October 5, 2020

Penda Smith

PENDA AND THE BURNING BUSH RESPONDS TO A NIGGA WHO SAYS HE DON’T GIVE HEAD:

what you mean you don’t eat pussy bum ass nigga?
you want me to spit & swallow & deep throat without choking,
nigga/
i got gag reflex,

your mouth don’t work?
you must be afraid to speak to God
you must be afraid to speak to a burning bush

even moses could not look his eyes
upon something that burned but not consumed by its own flames

why are ye fearful, o you bum ass nigga of little faith,
who ask me to suck soul out your dick,
only to leave heavier than I came here,
with the soul of a Godless man who tastes like he don’t drink water,

o you bum ass nigga of little respect,
to ask me to swallow the children who feasted themselves only,
with popeyes chicken and dry biscuits washed down with henny

the scripture has it,
seneh translates to bush or to bramble (holding the fruits of berry),
the scripture has it,
sinai also translates to mountain,
but that is not the story we pass down to our children,
we do not say a big ass mountain was on fire and spoke to moses,

he only saw a burning bush because he could not pronounce a Black womyn
he, too, a bum ass nigga with little faith,

how you gonna hear a Black womyn speak and still ask
whether or not your people will be delivered to canaan?
how easy it must be to forget something is burning when it is a Black womyn

yet still,

my sex/ a cook-house of manna,
my sex/ a ripened wild-fire,
my sex/ a burning mountain that burns but is not consumed by its own flames,

& when you said you would not put your mouth here,
i grew a field of barren land,
& silently cursed my God.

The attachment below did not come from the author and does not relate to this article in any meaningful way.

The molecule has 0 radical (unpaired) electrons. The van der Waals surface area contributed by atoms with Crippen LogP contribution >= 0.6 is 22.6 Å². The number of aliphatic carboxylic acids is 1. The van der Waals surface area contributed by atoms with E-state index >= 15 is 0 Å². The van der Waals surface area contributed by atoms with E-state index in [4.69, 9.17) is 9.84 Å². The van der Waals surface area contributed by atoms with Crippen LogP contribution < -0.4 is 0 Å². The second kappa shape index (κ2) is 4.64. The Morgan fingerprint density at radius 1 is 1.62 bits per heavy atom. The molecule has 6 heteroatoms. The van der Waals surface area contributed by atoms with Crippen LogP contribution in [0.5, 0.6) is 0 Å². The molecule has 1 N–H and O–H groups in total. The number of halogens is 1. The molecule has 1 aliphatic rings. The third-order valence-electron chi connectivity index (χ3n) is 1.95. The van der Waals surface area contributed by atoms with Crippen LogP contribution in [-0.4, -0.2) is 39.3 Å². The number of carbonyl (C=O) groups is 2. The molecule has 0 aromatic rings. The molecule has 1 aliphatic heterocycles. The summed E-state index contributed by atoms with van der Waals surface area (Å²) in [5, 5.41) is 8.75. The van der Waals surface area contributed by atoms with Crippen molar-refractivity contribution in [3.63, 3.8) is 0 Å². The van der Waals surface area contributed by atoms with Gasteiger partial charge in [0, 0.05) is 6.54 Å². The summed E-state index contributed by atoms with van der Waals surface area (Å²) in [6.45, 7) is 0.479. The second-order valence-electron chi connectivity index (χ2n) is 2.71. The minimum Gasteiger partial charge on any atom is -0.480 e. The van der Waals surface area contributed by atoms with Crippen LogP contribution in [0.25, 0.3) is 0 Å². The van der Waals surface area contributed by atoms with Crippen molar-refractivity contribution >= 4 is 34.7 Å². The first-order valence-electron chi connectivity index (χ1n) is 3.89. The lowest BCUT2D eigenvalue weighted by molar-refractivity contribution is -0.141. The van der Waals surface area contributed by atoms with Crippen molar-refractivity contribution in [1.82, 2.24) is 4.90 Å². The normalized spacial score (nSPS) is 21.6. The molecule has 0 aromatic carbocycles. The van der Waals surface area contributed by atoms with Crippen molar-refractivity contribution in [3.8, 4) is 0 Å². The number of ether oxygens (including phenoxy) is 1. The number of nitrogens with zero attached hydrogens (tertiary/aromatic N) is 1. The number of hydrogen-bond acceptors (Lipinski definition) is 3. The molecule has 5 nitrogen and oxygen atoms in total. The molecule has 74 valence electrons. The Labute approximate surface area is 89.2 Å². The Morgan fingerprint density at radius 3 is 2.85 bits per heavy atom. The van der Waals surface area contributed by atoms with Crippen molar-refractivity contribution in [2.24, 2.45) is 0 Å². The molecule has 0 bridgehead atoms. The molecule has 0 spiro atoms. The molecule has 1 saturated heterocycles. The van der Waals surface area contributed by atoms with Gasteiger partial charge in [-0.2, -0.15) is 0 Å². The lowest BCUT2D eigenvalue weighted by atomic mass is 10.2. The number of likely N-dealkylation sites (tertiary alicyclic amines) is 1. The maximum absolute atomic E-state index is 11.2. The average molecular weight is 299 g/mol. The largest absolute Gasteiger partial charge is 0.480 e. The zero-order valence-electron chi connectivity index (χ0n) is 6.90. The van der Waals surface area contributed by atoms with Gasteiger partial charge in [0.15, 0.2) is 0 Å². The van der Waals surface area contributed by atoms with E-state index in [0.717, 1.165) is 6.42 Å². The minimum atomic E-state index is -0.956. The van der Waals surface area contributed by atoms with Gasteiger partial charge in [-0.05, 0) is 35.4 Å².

from Rattle #68, Summer 2020

__________

Penda Smith: “I am a fourth-year First Wave student pursuing a degree in neurobiology with the hopes of attending medical school and researching black infant mortality. I left my home in the Bronx to join the First Wave program at the University of Wisconsin–Madison. I traded in my favorite soul food restaurants in Harlem, my family at Urban Word NYC, Monday nights at Nuyorican Poet’s Cafe for the dull, seasonless streets of Madison, Wisconsin, because my education was fully funded. However, leaving my home has emerged themes of my relationship with my mother, my childhood, my positionality as a black womyn within my writing. My writing speaks to and is for black people. In academia and even slam spaces, there is often an underlying push to get writers of color, especially black writers, to consider the white gaze in their work. However, my writing is what helps to think, critique, honor, and condemn the world as I see it. My writing demands my vulnerability in speaking about my mother, how I have come to terms with my sexuality, and overall, how I navigate being a black womyn in an anti-black world. This means that I will communicate in words I and my friends, siblings, and folks I grew up with understand, while simultaneously making my work inaccessible to white people. This is a sacrifice I understand and am content with. Today, I am a research scientist determined to challenge the epidemic of black infant mortality. I am a storyteller determined to write away depression. I am a pessimist on the days when my depression is too heavy to write. I am a daughter determined to love my mother while confronting the traumas of my childhood with my therapist. I am a lover learning love after being a survivor of sexual assault. I am patient, honest, and vulnerable when I am, but not when I cannot be. Together, these all contribute to and make me the writer that I am today.” (web)

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